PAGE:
SEE Ceiling at Grand Central Terminal
42nd St. and Park Ave., grandcentralterminal.com
A successful recent renovation project (and serious scrub down) gave this 1913 landmark building with Beaux-Arts facade a much-needed face lift. Now you can actually see the magnificent mural of the October night sky-complete with more than 500 recessed star-lights outlining the zodiac constellations-on the vaulted, pale blue ceiling in the main hall. Inquire at the information booth about free tours. Duck downstairs to the new dining concourse for a bite, or for a seafood-laden lunch at the counter at the historic (but noisy) Grand Central Oyster Bar (212/490-6650).
SEE Museum of Modern Art
11 W. 53 St., 212/708-9400, moma.org
Updated in every way, The Modern is now truly modern-more urban, ample, and visitor friendly. Architect Yoshio Taniguchi's vision (and the $425 million renovation) produced a soaring atrium and floor-to-ceiling windows that allow the city in. The ever-expanding art collections, though seemingly exhibited randomly, sing in their new spaces. The sculpture garden is also bigger, and better, than ever. Closed Tuesday. $20, but it's free on Friday evenings from 4 p.m. to 8 p.m.
EAT Bread & Olive
24 W. 45th St., 212/764-1588, breadandolive.com
A cheery, if narrow, Middle Eastern joint serving superb traditional little dishes (hummus, etc.), as well as succulent chicken shawarma, and unusual home-baked Lebanese breads such as keshik, which is sprinkled with dried goat cheese and sesame seeds.
EAT Delegates Dining Room at the United Nations
E. 46th St., at the East River, 212/963-7625, aramark-un.com
Reasonably priced, vast international buffet catering to homesick delegates. The patter of foreign tongues, the scenic views of the East River, and the prospect of rubbing elbows with Kofi also make this a great off-beat lunch spot. Mon.-Fri. only.
751 Ninth Ave., 646/289-3025
Hostess®-style, but preservative-free, dessert snacks called Fluff Balls and Fluffy Q's-think SnoBalls and Suzy Q's-are the main attraction, but other feel-goodies, such as pressed cheese sandwiches, are also offered. Open late on weekends.
EAT Tea Box Cafe at Takashimaya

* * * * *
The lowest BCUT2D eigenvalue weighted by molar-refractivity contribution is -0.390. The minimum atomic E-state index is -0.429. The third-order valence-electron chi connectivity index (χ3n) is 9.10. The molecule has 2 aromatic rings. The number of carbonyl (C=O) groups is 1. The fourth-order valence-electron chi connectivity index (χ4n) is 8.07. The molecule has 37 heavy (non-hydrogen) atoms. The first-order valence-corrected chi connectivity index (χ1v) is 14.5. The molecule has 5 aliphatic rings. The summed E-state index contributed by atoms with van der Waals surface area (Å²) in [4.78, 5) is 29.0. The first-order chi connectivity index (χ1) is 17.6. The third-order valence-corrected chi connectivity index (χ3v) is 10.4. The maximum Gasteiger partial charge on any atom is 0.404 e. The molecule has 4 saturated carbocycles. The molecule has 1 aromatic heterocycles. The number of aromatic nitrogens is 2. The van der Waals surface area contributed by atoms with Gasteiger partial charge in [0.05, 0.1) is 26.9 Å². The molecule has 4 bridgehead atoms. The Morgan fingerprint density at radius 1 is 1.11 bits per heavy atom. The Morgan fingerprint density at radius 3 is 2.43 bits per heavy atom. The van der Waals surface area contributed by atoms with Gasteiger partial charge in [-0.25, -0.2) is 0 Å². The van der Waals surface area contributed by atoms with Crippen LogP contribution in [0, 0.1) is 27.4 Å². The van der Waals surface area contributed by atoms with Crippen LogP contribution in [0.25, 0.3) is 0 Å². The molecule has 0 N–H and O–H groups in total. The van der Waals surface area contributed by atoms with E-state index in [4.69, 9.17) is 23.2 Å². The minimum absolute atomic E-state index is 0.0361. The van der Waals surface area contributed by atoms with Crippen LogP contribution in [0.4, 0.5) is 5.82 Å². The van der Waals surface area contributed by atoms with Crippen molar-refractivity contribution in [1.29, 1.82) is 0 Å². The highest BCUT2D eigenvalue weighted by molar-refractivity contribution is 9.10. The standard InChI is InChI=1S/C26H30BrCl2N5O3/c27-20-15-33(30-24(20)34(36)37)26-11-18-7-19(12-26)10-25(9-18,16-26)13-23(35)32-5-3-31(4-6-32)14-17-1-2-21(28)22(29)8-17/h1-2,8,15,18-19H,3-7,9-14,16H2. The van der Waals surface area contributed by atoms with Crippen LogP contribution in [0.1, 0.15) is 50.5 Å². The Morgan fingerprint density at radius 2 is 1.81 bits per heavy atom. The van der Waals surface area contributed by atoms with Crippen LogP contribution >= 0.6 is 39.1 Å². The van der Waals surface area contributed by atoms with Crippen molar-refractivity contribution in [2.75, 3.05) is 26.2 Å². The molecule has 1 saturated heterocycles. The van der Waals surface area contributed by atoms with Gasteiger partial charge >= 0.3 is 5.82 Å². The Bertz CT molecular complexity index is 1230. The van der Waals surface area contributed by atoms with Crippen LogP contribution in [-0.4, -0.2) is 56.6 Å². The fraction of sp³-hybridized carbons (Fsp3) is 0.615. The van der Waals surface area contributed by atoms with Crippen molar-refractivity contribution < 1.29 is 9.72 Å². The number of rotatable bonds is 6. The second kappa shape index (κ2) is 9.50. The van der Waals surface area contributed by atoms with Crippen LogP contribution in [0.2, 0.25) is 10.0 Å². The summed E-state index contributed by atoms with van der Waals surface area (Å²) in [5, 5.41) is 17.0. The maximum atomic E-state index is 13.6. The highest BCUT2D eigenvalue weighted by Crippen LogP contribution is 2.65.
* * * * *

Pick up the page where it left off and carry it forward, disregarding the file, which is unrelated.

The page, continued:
693 Fifth Ave., 212/350-0179
A Japanese teahouse hidden in the basement of this famed Tokyo department store is a perfect place to rest weary feet. It serves over 40 kinds of tea; sample one with a generous bento-box lunch, or try the finger sandwiches and cookies.
EAT New York Water Taxi
A double-decker, high-speed catamaran that makes 10 stops in Manhattan, Brooklyn, and Queens, including Chelsea Piers, Christopher St., and South St. Seaport. $5 for single rides, $20 for two-day hop-on/hop-off ticket. Hoofing it in NYC It takes the average person one minute to walk one "short" (north-south) block, and two minutes to walk one "long block" (east-west) in Manhattan. Do the math.
EAT Tony Luke's Old Style Philly Cheese Steak Sandwiches
576 Ninth Ave., 212/967-3055, tonylukesnyc.com
The real deal from the City of Brotherly Love. One bite of the authentic Cheez Whiz-laced steak sandwich, and you'll swoon. Other Philly faves, like the roast pork and broccoli rabe sandwich, are just as good.
DRINK Campbell Apartment
15 Vanderbilt Ave., inside Grand Central off the SW balcony at 43rd St., 212/953-0409, hospitalityholidays.com
Walled off for decades, this former opulent office of tycoon John W. Campbell has been restored to its earlier baronial splendor-an immaculate replica of a 13th-century Florentine palace room. It's terribly civilized, and drinks aren't as expensive as you might think. Helpful hints: Avoid the after-work crowd, and don't wear sneakers-the hostess won't let you in if you do!
DRINK Jimmy's Corner
140 W. 44th St., 212/221-9510
Midtown's best dive bar is a knockout winner of a watering hole-boxer motif, rockin' jukebox, and all.
SHOP Diamond District
W. 47th St., between Fifth and Sixth Aves., diamonddistrict.org
On this busy block you can save thousands of dollars on engagement and diamond right-hand rings, and other sparkly baubles. Some 2,600 diamond businesses populate the district, most of which have booths in the 25 jewelry "exchanges." One respectable name is Allure Diamond, Inc. (1 W. 47th St., 212/575-1885). Visit the website for other vendors that abide by the Jewelry Buyer's Bill of Rights. Do research before you go. Sometimes there are bigger discounts if you pay in cash.
PLAY Clearview's Ziegfeld Theater
141 W. 54th St., 212/777-3456 #602
Gotham's last remaining grand movie palace. The massive art deco style theater has 1,162 velvet-covered seats, gilded molding, and an old-fashioned balcony. There's no better spot to take in a blockbuster. For more classic cinematic fun, check out the free outdoor film series at Bryant Park, running Mon. nights at sunset throughout the summer.
PLAY Playwrights Horizons
416 W. 42nd St., 212/564-1234, playwrightshorizons.org
A writer's theater with a special emphasis on new works from contemporary American playwrights. Don't expect elaborate costuming or theme songs by Elton John: here, it's all about good stories and vibrant, haunting characters. The likes of Morgan Freeman, Dianne Wiest, and Kevin Spacey have graced the stage since its opening in 1971.